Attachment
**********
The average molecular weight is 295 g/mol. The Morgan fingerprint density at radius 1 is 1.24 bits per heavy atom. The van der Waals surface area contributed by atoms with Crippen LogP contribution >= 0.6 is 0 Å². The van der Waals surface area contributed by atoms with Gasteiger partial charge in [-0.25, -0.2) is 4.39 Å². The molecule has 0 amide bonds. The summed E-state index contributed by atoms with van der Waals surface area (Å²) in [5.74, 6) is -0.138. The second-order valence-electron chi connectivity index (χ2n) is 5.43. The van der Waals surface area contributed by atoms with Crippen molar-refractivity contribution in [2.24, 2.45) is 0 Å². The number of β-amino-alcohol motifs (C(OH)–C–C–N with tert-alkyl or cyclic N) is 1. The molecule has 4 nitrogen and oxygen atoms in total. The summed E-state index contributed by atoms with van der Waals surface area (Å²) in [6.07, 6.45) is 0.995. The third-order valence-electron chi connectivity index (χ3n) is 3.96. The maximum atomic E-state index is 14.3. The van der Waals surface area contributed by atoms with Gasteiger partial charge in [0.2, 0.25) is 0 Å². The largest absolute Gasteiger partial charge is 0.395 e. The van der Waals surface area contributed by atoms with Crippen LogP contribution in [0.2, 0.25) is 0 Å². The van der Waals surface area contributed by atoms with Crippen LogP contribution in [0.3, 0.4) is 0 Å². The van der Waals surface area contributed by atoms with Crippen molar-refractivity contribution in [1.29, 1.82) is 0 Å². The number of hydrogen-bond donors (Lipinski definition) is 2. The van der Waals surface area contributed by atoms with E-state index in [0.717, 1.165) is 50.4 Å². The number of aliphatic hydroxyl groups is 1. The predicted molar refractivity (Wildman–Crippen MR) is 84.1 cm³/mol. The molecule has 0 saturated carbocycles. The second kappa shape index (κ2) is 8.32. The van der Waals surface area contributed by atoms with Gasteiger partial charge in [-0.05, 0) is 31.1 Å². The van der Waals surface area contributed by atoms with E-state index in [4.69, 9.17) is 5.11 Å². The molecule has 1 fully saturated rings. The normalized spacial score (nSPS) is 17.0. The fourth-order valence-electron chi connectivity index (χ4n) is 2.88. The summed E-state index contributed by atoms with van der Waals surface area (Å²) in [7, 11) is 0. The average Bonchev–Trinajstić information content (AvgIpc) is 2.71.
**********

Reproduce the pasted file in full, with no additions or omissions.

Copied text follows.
The average molecular weight is 295 g/mol. The Morgan fingerprint density at radius 1 is 1.24 bits per heavy atom. The van der Waals surface area contributed by atoms with Crippen LogP contribution >= 0.6 is 0 Å². The van der Waals surface area contributed by atoms with Gasteiger partial charge in [-0.25, -0.2) is 4.39 Å². The molecule has 0 amide bonds. The summed E-state index contributed by atoms with van der Waals surface area (Å²) in [5.74, 6) is -0.138. The second-order valence-electron chi connectivity index (χ2n) is 5.43. The van der Waals surface area contributed by atoms with Crippen molar-refractivity contribution in [2.24, 2.45) is 0 Å². The number of β-amino-alcohol motifs (C(OH)–C–C–N with tert-alkyl or cyclic N) is 1. The molecule has 4 nitrogen and oxygen atoms in total. The summed E-state index contributed by atoms with van der Waals surface area (Å²) in [6.07, 6.45) is 0.995. The third-order valence-electron chi connectivity index (χ3n) is 3.96. The maximum atomic E-state index is 14.3. The van der Waals surface area contributed by atoms with Gasteiger partial charge in [0.2, 0.25) is 0 Å². The largest absolute Gasteiger partial charge is 0.395 e. The van der Waals surface area contributed by atoms with Crippen LogP contribution in [0.2, 0.25) is 0 Å². The van der Waals surface area contributed by atoms with Crippen LogP contribution in [0.3, 0.4) is 0 Å². The van der Waals surface area contributed by atoms with Crippen molar-refractivity contribution in [1.29, 1.82) is 0 Å². The number of hydrogen-bond donors (Lipinski definition) is 2. The van der Waals surface area contributed by atoms with E-state index in [0.717, 1.165) is 50.4 Å². The number of aliphatic hydroxyl groups is 1. The predicted molar refractivity (Wildman–Crippen MR) is 84.1 cm³/mol. The molecule has 0 saturated carbocycles. The second kappa shape index (κ2) is 8.32. The van der Waals surface area contributed by atoms with Gasteiger partial charge in [-0.05, 0) is 31.1 Å². The van der Waals surface area contributed by atoms with E-state index in [4.69, 9.17) is 5.11 Å². The molecule has 1 fully saturated rings. The normalized spacial score (nSPS) is 17.0. The fourth-order valence-electron chi connectivity index (χ4n) is 2.88. The summed E-state index contributed by atoms with van der Waals surface area (Å²) in [7, 11) is 0. The average Bonchev–Trinajstić information content (AvgIpc) is 2.71.